Magazine | October 15, 2012, Issue

Media Matter

Whenever talking about the YouTube video on which the riots were blamed, it’s important to note that it’s bad. Lousy acting, cheap F/X, costumes from the Halloween store. But what if The [title removed for fear 10,000 people will set themselves on fire somewhere] had been a really good movie?

The critics rave! “Breathtaking, revelatory, audacious, with the director’s trademark mixture of lilting wit and raucous smut.” Sacha Baron Cohen’s Oscar-worthy turn as a transgendered Zoroastrian who invents the Islamic holy texts to win the love of a gullible young man (Tom Cruise) is praised by all. Sixteen months after its release, a mob — on 9/11, by one of those “gosh, you can’t make this stuff up” coincidences — attacks the U.S. embassy in Tunis with such fury it manages to burn down the entire country, putting in doubt longstanding scientific theories about the flammability of sand.

Would that be better, somehow? Because they were supposedly incensed by a quality project?

The constant reassurance that the movie is Bad and its director a Bad person ought to be irrelevant, like saying that someone who drew an offensive cartoon of Mohammed hadn’t quite mastered the art of shading and perspective. But apparently it’s important to disparage the quality and character of a work of art before you tut-tut about a lethal response. Might as well just run photos of burning embassies on the front page with the headline “everyone’s a critic.”

The First Amendment doesn’t have a schlock-exemption clause. It doesn’t say your abrasive utterances must be set forth in gooder grammar. It is silent on the issue of penmanship.

Now, this is the point where people usually roll their eyes and say, “Criticism isn’t denying anyone’s free speech. It’s not like the government has to get involved.” But the government did get involved. The director was hauled in for discussion of his parole violation late one evening. Unless you believe that California cops sit around bored for hours until a big red light goes off and they slide down the poles because there was a parole violation across town six months ago, you might suspect that pressure was applied. That would seem to be the government at work. And getting overtime pay, probably.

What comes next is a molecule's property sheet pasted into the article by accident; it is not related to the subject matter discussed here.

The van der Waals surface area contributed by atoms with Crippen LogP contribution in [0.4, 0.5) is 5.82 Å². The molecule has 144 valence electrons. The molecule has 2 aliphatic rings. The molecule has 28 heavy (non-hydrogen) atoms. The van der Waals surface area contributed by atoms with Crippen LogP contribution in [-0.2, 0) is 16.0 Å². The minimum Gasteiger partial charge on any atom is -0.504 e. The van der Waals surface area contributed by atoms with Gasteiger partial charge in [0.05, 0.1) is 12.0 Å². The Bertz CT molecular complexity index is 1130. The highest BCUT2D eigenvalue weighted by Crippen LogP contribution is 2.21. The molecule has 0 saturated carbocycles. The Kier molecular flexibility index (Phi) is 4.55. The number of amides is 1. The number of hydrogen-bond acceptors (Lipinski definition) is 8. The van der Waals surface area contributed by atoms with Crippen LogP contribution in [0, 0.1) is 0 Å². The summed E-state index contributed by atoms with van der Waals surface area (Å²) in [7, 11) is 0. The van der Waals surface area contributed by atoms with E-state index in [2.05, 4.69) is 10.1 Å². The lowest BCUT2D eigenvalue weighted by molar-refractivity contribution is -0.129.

Then there’s the small matter of the chairman of the joint chiefs of staff phoning up a private citizen known for his Fahrenheit 451 approach to non-Christian holy books and telling him to mind his ways. Totally justified. You can’t shout “Fire” in a crowded YouTube comment thread, or something. Who knows what pressure the top brass put on the citizen? “I don’t mean to drone on and on, but we know where you live.” That would seem to be the government at work.

#page#Now, this is the point where conservatives carp about the media’s double standard and say, “What if a Bush spokesman implied that Bill Maher wasn’t funny or said people should handle their Dixie Chicks CDs in a careless manner, encouraging scratches? They’d cry fascism!” Yes. They’re excitable that way. If Dick Cheney officiated at a lesbian wedding, he’d be a homophobe if he didn’t kiss the father of the bride. It’s a given.